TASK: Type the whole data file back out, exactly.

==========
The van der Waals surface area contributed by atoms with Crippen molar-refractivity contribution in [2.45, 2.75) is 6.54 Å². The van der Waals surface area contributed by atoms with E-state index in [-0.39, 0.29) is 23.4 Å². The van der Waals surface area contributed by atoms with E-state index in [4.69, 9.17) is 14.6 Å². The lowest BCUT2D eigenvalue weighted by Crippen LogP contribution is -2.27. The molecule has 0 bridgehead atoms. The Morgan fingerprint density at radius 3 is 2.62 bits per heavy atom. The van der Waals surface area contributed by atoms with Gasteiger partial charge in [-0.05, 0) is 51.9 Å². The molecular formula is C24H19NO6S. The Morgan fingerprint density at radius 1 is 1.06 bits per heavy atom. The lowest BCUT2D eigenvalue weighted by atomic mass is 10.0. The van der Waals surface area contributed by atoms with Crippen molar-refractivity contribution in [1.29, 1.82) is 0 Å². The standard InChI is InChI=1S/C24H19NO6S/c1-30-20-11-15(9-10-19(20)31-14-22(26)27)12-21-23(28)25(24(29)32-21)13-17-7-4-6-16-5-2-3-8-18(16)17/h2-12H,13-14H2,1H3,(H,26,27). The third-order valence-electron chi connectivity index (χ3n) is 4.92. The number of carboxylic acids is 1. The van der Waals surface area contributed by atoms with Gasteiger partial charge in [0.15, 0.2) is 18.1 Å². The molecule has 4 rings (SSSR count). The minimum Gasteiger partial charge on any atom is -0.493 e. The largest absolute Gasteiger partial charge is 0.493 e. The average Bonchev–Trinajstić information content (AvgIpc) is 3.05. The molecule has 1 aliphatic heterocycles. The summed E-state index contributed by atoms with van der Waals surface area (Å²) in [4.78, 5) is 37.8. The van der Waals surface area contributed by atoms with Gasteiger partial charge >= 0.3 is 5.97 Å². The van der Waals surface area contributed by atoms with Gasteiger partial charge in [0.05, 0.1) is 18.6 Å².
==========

The van der Waals surface area contributed by atoms with Crippen molar-refractivity contribution in [2.45, 2.75) is 6.54 Å². The van der Waals surface area contributed by atoms with E-state index in [-0.39, 0.29) is 23.4 Å². The van der Waals surface area contributed by atoms with E-state index in [4.69, 9.17) is 14.6 Å². The lowest BCUT2D eigenvalue weighted by Crippen LogP contribution is -2.27. The molecule has 0 bridgehead atoms. The Morgan fingerprint density at radius 3 is 2.62 bits per heavy atom. The van der Waals surface area contributed by atoms with Gasteiger partial charge in [-0.05, 0) is 51.9 Å². The molecular formula is C24H19NO6S. The Morgan fingerprint density at radius 1 is 1.06 bits per heavy atom. The lowest BCUT2D eigenvalue weighted by atomic mass is 10.0. The van der Waals surface area contributed by atoms with Crippen molar-refractivity contribution in [1.29, 1.82) is 0 Å². The standard InChI is InChI=1S/C24H19NO6S/c1-30-20-11-15(9-10-19(20)31-14-22(26)27)12-21-23(28)25(24(29)32-21)13-17-7-4-6-16-5-2-3-8-18(16)17/h2-12H,13-14H2,1H3,(H,26,27). The third-order valence-electron chi connectivity index (χ3n) is 4.92. The number of carboxylic acids is 1. The van der Waals surface area contributed by atoms with Gasteiger partial charge in [0.15, 0.2) is 18.1 Å². The molecule has 4 rings (SSSR count). The minimum Gasteiger partial charge on any atom is -0.493 e. The largest absolute Gasteiger partial charge is 0.493 e. The average Bonchev–Trinajstić information content (AvgIpc) is 3.05. The molecule has 1 aliphatic heterocycles. The summed E-state index contributed by atoms with van der Waals surface area (Å²) in [4.78, 5) is 37.8. The van der Waals surface area contributed by atoms with Gasteiger partial charge >= 0.3 is 5.97 Å². The van der Waals surface area contributed by atoms with Gasteiger partial charge in [0.05, 0.1) is 18.6 Å².